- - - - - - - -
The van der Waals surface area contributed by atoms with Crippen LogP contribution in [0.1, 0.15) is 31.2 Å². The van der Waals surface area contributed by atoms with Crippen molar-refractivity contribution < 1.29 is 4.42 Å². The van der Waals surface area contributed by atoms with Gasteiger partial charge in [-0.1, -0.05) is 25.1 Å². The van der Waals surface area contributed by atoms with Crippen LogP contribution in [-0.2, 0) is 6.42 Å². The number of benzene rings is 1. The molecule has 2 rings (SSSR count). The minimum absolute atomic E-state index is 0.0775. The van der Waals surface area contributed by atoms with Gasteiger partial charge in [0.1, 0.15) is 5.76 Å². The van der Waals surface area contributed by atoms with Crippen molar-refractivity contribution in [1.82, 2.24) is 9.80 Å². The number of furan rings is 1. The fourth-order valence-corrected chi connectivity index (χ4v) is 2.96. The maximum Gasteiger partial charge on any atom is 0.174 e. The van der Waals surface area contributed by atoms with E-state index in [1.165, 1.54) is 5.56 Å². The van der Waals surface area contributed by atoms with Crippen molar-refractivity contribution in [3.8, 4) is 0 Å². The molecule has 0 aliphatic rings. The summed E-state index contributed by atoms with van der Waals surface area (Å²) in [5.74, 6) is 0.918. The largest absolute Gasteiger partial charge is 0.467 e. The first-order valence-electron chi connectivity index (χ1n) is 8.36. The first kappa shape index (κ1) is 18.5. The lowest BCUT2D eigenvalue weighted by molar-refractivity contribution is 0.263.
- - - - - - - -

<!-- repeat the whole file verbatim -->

The van der Waals surface area contributed by atoms with Crippen LogP contribution in [0.1, 0.15) is 31.2 Å². The van der Waals surface area contributed by atoms with Crippen molar-refractivity contribution < 1.29 is 4.42 Å². The van der Waals surface area contributed by atoms with Gasteiger partial charge in [-0.1, -0.05) is 25.1 Å². The van der Waals surface area contributed by atoms with Crippen LogP contribution in [-0.2, 0) is 6.42 Å². The number of benzene rings is 1. The molecule has 2 rings (SSSR count). The minimum absolute atomic E-state index is 0.0775. The van der Waals surface area contributed by atoms with Gasteiger partial charge in [0.1, 0.15) is 5.76 Å². The van der Waals surface area contributed by atoms with Crippen molar-refractivity contribution in [1.82, 2.24) is 9.80 Å². The number of furan rings is 1. The fourth-order valence-corrected chi connectivity index (χ4v) is 2.96. The maximum Gasteiger partial charge on any atom is 0.174 e. The van der Waals surface area contributed by atoms with E-state index in [1.165, 1.54) is 5.56 Å². The van der Waals surface area contributed by atoms with Crippen molar-refractivity contribution in [3.8, 4) is 0 Å². The molecule has 0 aliphatic rings. The summed E-state index contributed by atoms with van der Waals surface area (Å²) in [5.74, 6) is 0.918. The largest absolute Gasteiger partial charge is 0.467 e. The first-order valence-electron chi connectivity index (χ1n) is 8.36. The first kappa shape index (κ1) is 18.5. The lowest BCUT2D eigenvalue weighted by molar-refractivity contribution is 0.263.